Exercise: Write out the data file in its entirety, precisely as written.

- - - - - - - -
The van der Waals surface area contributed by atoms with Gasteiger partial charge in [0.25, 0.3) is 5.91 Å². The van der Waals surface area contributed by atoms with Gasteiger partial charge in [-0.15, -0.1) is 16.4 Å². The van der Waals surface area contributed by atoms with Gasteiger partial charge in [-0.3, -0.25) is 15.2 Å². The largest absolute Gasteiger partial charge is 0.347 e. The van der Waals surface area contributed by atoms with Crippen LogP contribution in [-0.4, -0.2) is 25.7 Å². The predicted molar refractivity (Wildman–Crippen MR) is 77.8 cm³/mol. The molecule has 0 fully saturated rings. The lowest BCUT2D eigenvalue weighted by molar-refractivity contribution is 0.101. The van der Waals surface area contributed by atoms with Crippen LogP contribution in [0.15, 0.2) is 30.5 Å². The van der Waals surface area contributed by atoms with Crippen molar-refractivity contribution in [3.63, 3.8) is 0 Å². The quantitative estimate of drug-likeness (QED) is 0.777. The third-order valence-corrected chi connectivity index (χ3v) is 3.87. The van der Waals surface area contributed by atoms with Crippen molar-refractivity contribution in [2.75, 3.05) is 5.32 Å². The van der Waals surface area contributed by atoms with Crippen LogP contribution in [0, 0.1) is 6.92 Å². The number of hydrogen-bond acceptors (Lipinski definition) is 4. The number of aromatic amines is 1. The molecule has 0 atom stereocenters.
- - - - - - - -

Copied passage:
The van der Waals surface area contributed by atoms with Gasteiger partial charge in [0.25, 0.3) is 5.91 Å². The van der Waals surface area contributed by atoms with Gasteiger partial charge in [-0.15, -0.1) is 16.4 Å². The van der Waals surface area contributed by atoms with Gasteiger partial charge in [-0.3, -0.25) is 15.2 Å². The largest absolute Gasteiger partial charge is 0.347 e. The van der Waals surface area contributed by atoms with Crippen LogP contribution in [-0.4, -0.2) is 25.7 Å². The predicted molar refractivity (Wildman–Crippen MR) is 77.8 cm³/mol. The molecule has 0 fully saturated rings. The lowest BCUT2D eigenvalue weighted by molar-refractivity contribution is 0.101. The van der Waals surface area contributed by atoms with Crippen LogP contribution in [0.15, 0.2) is 30.5 Å². The van der Waals surface area contributed by atoms with Crippen molar-refractivity contribution in [3.63, 3.8) is 0 Å². The quantitative estimate of drug-likeness (QED) is 0.777. The third-order valence-corrected chi connectivity index (χ3v) is 3.87. The van der Waals surface area contributed by atoms with Crippen molar-refractivity contribution in [2.75, 3.05) is 5.32 Å². The van der Waals surface area contributed by atoms with Crippen LogP contribution in [0, 0.1) is 6.92 Å². The number of hydrogen-bond acceptors (Lipinski definition) is 4. The number of aromatic amines is 1. The molecule has 0 atom stereocenters.